Governor Culver signed a proclamation Wednesday designed to accelerate work in eastern Iowa to control erosion at Lake Delhi, which was drained by a dam breach in July. The move allows state and local agencies involved to speed up the bidding process.
Kevin Baskins with the Iowa Department of Natural Resources says tons of sediment accumulated on the bottom of the man-made lake over eight decades. It’s now being pushed downstream on the Maquoketa River.
“The river channel is quickly eating away that sediment, so we’re trying to get something in there to stabilize the sediment on what was the bottom of the lake,” Baskins explained.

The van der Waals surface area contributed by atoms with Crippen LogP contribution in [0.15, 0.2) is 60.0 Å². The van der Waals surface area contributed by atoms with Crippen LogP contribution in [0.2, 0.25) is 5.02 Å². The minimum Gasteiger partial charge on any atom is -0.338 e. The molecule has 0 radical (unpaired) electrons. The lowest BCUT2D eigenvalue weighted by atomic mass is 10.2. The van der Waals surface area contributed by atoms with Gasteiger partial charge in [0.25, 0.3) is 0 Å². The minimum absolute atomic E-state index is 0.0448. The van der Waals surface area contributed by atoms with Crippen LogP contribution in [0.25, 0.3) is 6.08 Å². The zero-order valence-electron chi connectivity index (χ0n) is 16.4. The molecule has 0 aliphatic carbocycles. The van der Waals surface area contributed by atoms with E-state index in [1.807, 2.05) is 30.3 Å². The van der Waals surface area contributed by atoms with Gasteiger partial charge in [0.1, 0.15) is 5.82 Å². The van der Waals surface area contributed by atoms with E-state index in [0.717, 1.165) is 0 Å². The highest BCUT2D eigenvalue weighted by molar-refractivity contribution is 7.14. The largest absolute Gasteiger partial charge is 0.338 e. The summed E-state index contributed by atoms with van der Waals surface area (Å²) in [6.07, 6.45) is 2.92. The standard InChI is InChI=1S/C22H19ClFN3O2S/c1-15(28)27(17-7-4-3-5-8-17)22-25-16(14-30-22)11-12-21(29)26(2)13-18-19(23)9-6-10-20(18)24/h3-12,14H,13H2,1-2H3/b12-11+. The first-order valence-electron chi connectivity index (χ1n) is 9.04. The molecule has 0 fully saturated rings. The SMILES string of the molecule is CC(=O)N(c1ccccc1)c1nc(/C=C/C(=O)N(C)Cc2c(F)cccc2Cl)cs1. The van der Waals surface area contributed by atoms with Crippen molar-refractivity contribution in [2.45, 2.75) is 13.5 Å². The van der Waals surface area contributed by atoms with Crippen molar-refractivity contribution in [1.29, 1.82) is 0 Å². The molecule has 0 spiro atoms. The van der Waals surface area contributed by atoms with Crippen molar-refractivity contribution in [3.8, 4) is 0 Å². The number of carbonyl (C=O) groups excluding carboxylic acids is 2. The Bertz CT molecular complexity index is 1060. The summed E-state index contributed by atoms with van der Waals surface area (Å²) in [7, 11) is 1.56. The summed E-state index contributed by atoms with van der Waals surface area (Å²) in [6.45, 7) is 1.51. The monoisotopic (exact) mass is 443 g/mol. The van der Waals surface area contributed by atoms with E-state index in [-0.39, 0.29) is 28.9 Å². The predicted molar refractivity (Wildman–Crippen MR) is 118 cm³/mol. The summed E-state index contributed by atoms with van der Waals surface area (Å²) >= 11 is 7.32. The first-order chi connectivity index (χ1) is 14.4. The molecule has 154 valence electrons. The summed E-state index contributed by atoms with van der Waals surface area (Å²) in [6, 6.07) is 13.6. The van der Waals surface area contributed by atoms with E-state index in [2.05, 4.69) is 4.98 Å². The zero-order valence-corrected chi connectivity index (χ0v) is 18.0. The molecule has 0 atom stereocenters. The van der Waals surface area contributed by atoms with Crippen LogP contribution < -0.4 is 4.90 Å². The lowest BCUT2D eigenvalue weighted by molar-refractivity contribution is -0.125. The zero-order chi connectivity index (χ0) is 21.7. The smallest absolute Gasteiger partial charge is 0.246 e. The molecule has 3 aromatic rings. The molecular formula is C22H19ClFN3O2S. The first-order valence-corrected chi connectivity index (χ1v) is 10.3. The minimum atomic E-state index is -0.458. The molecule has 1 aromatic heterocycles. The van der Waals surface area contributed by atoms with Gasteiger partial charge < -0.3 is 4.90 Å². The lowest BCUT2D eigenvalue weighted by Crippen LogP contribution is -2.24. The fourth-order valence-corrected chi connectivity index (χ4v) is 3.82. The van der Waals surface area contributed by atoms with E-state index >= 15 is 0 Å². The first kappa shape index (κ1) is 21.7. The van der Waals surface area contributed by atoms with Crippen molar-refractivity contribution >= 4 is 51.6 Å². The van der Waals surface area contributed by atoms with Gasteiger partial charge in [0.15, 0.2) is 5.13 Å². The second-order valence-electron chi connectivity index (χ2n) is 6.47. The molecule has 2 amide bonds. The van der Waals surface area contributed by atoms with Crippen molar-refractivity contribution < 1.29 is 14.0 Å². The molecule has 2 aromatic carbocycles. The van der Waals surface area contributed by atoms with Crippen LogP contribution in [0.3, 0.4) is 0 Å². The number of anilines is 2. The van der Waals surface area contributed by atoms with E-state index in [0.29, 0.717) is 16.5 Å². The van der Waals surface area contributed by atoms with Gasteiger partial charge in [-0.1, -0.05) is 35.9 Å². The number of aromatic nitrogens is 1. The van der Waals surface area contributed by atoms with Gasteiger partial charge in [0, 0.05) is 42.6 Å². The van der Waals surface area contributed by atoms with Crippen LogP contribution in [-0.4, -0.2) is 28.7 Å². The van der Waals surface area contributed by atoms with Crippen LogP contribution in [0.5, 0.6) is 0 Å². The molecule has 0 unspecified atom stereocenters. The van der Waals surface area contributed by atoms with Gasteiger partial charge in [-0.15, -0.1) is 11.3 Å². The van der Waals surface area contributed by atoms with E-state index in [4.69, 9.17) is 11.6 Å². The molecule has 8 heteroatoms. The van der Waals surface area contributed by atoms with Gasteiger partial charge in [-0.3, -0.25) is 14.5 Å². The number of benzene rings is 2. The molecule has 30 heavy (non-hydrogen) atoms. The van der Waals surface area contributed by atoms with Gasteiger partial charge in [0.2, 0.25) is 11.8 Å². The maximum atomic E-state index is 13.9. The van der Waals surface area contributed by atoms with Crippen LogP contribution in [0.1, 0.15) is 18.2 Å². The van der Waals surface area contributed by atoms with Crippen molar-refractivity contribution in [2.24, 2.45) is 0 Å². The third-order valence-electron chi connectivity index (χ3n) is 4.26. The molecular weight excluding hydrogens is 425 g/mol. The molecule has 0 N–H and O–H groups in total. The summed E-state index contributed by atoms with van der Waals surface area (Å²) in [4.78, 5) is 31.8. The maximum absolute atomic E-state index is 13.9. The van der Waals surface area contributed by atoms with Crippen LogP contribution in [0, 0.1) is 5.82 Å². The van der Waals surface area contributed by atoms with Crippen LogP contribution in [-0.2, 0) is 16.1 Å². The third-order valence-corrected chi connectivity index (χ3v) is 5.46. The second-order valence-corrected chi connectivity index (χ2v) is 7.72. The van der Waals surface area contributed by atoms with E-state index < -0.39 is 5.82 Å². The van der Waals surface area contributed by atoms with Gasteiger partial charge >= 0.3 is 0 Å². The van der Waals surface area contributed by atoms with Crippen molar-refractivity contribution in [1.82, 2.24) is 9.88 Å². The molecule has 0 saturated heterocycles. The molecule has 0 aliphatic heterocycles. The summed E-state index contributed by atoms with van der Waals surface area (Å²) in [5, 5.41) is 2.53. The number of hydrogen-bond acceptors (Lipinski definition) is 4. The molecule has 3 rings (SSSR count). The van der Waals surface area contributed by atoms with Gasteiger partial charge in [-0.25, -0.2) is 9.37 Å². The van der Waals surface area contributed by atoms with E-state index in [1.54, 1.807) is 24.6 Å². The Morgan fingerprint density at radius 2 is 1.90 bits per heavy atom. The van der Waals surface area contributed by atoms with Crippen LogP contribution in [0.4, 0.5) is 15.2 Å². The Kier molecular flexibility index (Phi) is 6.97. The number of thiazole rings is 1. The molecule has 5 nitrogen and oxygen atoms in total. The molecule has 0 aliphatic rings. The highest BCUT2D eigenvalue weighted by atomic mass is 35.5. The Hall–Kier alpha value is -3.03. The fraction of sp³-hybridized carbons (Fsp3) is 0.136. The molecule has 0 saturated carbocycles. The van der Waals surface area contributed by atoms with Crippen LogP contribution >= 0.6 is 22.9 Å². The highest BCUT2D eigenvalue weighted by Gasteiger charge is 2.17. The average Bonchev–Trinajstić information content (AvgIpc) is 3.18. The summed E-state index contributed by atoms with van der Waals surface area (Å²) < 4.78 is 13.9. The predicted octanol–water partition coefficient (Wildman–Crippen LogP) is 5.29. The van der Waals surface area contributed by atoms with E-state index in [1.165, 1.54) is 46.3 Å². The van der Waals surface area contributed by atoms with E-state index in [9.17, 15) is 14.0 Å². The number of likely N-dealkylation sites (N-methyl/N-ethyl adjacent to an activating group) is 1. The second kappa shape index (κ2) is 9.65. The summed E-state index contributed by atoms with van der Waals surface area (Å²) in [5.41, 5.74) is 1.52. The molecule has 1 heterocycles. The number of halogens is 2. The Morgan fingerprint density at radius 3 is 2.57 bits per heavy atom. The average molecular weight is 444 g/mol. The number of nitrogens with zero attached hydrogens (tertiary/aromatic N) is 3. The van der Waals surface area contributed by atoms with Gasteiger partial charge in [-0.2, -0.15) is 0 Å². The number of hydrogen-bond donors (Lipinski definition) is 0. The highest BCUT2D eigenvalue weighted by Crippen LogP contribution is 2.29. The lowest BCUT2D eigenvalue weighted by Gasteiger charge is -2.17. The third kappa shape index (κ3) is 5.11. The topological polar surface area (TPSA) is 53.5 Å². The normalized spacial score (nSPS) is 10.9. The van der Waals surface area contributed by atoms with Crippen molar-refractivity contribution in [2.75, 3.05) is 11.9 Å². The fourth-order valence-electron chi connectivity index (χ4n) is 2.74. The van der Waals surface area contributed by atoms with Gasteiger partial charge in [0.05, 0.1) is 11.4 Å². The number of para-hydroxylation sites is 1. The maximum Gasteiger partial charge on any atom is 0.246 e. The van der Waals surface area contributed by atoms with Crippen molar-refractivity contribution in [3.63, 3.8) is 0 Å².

The project is expected to cost $800,000 and be completed by the end of October. Baskins says the sediment is being eroded away must faster than originally thought.
“It’s also very unpredictable. You can go there today and it may look different than what it looked like last week,” Baskins said. “So, we really felt if we’re going to get control of it, we need to act as soon as possible.” The Maquoketa River is a prime area for smallmouth-bass, particularly below the former Lake Delhi Dam. Baskins says biologists are concerned the dirty river will hurt spawning.
“When you get this kind of sediment moving downstream, it definitely hampers the aquatic life,” Baskins said. A task force has been assigned to study how the Lake Delhi Dam might be replaced. A report is expected by December 1.